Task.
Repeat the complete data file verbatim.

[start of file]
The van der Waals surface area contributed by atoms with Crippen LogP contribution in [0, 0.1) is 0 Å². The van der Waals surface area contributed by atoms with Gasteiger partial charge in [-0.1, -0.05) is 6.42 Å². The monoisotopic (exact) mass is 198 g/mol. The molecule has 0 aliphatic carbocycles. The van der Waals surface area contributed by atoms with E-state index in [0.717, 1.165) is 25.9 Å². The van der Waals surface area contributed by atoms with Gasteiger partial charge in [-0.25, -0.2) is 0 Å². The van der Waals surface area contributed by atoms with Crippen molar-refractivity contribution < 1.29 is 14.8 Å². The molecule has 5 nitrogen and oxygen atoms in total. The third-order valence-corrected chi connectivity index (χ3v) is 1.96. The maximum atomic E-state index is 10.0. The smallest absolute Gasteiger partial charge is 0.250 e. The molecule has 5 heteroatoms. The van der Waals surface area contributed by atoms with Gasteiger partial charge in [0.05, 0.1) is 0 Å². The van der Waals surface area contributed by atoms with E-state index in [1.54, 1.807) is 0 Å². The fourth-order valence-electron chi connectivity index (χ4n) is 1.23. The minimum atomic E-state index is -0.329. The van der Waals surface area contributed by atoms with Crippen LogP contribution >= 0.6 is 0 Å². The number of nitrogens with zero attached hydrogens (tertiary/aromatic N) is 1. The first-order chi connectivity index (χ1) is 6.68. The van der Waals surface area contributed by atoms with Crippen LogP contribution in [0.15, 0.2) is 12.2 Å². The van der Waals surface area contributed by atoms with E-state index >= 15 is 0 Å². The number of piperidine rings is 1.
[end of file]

The van der Waals surface area contributed by atoms with Crippen LogP contribution in [0, 0.1) is 0 Å². The van der Waals surface area contributed by atoms with Gasteiger partial charge in [-0.1, -0.05) is 6.42 Å². The monoisotopic (exact) mass is 198 g/mol. The molecule has 0 aliphatic carbocycles. The van der Waals surface area contributed by atoms with E-state index in [0.717, 1.165) is 25.9 Å². The van der Waals surface area contributed by atoms with Gasteiger partial charge in [-0.25, -0.2) is 0 Å². The van der Waals surface area contributed by atoms with Crippen molar-refractivity contribution < 1.29 is 14.8 Å². The molecule has 5 nitrogen and oxygen atoms in total. The third-order valence-corrected chi connectivity index (χ3v) is 1.96. The maximum atomic E-state index is 10.0. The smallest absolute Gasteiger partial charge is 0.250 e. The molecule has 5 heteroatoms. The van der Waals surface area contributed by atoms with Gasteiger partial charge in [0.05, 0.1) is 0 Å². The van der Waals surface area contributed by atoms with E-state index in [1.54, 1.807) is 0 Å². The fourth-order valence-electron chi connectivity index (χ4n) is 1.23. The minimum atomic E-state index is -0.329. The van der Waals surface area contributed by atoms with Crippen LogP contribution >= 0.6 is 0 Å². The number of nitrogens with zero attached hydrogens (tertiary/aromatic N) is 1. The first-order chi connectivity index (χ1) is 6.68. The van der Waals surface area contributed by atoms with Crippen LogP contribution in [0.15, 0.2) is 12.2 Å². The van der Waals surface area contributed by atoms with E-state index >= 15 is 0 Å². The number of piperidine rings is 1.